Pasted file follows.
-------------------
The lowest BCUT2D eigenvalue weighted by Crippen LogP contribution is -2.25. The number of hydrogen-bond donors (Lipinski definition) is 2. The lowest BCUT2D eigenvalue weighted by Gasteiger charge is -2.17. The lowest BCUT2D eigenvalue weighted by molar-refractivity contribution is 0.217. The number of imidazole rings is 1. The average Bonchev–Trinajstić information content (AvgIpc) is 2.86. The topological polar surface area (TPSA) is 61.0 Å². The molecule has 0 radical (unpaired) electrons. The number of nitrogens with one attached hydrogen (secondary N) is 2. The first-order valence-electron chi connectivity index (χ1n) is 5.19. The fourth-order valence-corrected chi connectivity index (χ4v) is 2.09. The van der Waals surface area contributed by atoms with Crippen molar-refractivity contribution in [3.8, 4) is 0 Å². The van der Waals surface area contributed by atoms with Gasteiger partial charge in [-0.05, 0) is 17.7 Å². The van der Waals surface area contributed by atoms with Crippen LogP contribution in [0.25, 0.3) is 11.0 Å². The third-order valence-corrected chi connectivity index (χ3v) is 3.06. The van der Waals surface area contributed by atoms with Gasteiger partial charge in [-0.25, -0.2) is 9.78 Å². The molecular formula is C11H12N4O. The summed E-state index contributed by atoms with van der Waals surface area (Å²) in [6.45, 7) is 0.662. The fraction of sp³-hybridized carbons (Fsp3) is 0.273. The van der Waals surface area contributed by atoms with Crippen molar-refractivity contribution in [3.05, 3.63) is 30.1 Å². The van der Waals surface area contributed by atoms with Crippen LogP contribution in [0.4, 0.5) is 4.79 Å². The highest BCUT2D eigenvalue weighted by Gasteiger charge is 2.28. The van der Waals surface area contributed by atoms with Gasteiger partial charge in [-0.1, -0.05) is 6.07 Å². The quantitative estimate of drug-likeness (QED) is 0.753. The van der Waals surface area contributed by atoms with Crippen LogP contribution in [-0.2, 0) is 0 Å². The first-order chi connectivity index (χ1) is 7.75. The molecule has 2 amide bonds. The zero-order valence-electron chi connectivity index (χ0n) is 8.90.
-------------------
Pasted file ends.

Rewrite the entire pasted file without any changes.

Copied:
The lowest BCUT2D eigenvalue weighted by Crippen LogP contribution is -2.25. The number of hydrogen-bond donors (Lipinski definition) is 2. The lowest BCUT2D eigenvalue weighted by Gasteiger charge is -2.17. The lowest BCUT2D eigenvalue weighted by molar-refractivity contribution is 0.217. The number of imidazole rings is 1. The average Bonchev–Trinajstić information content (AvgIpc) is 2.86. The topological polar surface area (TPSA) is 61.0 Å². The molecule has 0 radical (unpaired) electrons. The number of nitrogens with one attached hydrogen (secondary N) is 2. The first-order valence-electron chi connectivity index (χ1n) is 5.19. The fourth-order valence-corrected chi connectivity index (χ4v) is 2.09. The van der Waals surface area contributed by atoms with Crippen molar-refractivity contribution in [3.8, 4) is 0 Å². The van der Waals surface area contributed by atoms with Gasteiger partial charge in [-0.05, 0) is 17.7 Å². The van der Waals surface area contributed by atoms with Crippen LogP contribution in [0.25, 0.3) is 11.0 Å². The third-order valence-corrected chi connectivity index (χ3v) is 3.06. The van der Waals surface area contributed by atoms with Gasteiger partial charge in [-0.25, -0.2) is 9.78 Å². The molecular formula is C11H12N4O. The summed E-state index contributed by atoms with van der Waals surface area (Å²) in [6.45, 7) is 0.662. The fraction of sp³-hybridized carbons (Fsp3) is 0.273. The van der Waals surface area contributed by atoms with Crippen molar-refractivity contribution in [3.05, 3.63) is 30.1 Å². The van der Waals surface area contributed by atoms with Crippen LogP contribution in [0.4, 0.5) is 4.79 Å². The highest BCUT2D eigenvalue weighted by Gasteiger charge is 2.28. The van der Waals surface area contributed by atoms with Gasteiger partial charge in [-0.1, -0.05) is 6.07 Å². The quantitative estimate of drug-likeness (QED) is 0.753. The van der Waals surface area contributed by atoms with Crippen LogP contribution in [-0.2, 0) is 0 Å². The first-order chi connectivity index (χ1) is 7.75. The molecule has 2 amide bonds. The zero-order valence-electron chi connectivity index (χ0n) is 8.90.